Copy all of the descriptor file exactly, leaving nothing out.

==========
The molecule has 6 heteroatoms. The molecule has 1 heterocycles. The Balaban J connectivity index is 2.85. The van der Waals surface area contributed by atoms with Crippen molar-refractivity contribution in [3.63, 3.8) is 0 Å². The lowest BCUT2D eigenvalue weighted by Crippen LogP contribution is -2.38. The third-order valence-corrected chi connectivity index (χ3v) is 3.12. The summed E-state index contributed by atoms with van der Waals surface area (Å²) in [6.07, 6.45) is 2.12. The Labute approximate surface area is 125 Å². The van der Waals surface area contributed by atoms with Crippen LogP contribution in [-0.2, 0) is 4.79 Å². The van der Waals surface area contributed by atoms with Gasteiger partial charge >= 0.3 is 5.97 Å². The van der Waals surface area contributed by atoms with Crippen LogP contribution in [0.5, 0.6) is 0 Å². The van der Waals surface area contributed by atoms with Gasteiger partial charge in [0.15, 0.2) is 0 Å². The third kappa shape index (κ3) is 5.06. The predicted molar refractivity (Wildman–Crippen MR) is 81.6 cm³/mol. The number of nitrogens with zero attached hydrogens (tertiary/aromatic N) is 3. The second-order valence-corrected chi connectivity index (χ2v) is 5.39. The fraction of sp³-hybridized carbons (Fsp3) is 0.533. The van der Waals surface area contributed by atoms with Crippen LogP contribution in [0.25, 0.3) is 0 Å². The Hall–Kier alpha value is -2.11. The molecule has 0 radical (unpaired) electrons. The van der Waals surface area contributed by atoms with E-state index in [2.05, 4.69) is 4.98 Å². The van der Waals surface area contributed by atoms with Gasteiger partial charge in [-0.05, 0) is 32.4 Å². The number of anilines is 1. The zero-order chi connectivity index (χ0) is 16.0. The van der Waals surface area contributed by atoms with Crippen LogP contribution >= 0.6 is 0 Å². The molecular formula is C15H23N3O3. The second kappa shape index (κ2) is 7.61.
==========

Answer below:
The molecule has 6 heteroatoms. The molecule has 1 heterocycles. The Balaban J connectivity index is 2.85. The van der Waals surface area contributed by atoms with Crippen molar-refractivity contribution in [3.63, 3.8) is 0 Å². The lowest BCUT2D eigenvalue weighted by Crippen LogP contribution is -2.38. The third-order valence-corrected chi connectivity index (χ3v) is 3.12. The summed E-state index contributed by atoms with van der Waals surface area (Å²) in [6.07, 6.45) is 2.12. The Labute approximate surface area is 125 Å². The van der Waals surface area contributed by atoms with Crippen LogP contribution in [-0.2, 0) is 4.79 Å². The van der Waals surface area contributed by atoms with Gasteiger partial charge >= 0.3 is 5.97 Å². The van der Waals surface area contributed by atoms with Crippen LogP contribution in [0.5, 0.6) is 0 Å². The van der Waals surface area contributed by atoms with Gasteiger partial charge in [0.15, 0.2) is 0 Å². The third kappa shape index (κ3) is 5.06. The predicted molar refractivity (Wildman–Crippen MR) is 81.6 cm³/mol. The number of nitrogens with zero attached hydrogens (tertiary/aromatic N) is 3. The second-order valence-corrected chi connectivity index (χ2v) is 5.39. The fraction of sp³-hybridized carbons (Fsp3) is 0.533. The van der Waals surface area contributed by atoms with Crippen LogP contribution in [0.25, 0.3) is 0 Å². The Hall–Kier alpha value is -2.11. The molecule has 0 radical (unpaired) electrons. The van der Waals surface area contributed by atoms with E-state index in [2.05, 4.69) is 4.98 Å². The van der Waals surface area contributed by atoms with Gasteiger partial charge in [-0.05, 0) is 32.4 Å². The number of anilines is 1. The zero-order chi connectivity index (χ0) is 16.0. The van der Waals surface area contributed by atoms with Crippen LogP contribution >= 0.6 is 0 Å². The molecular formula is C15H23N3O3. The second kappa shape index (κ2) is 7.61.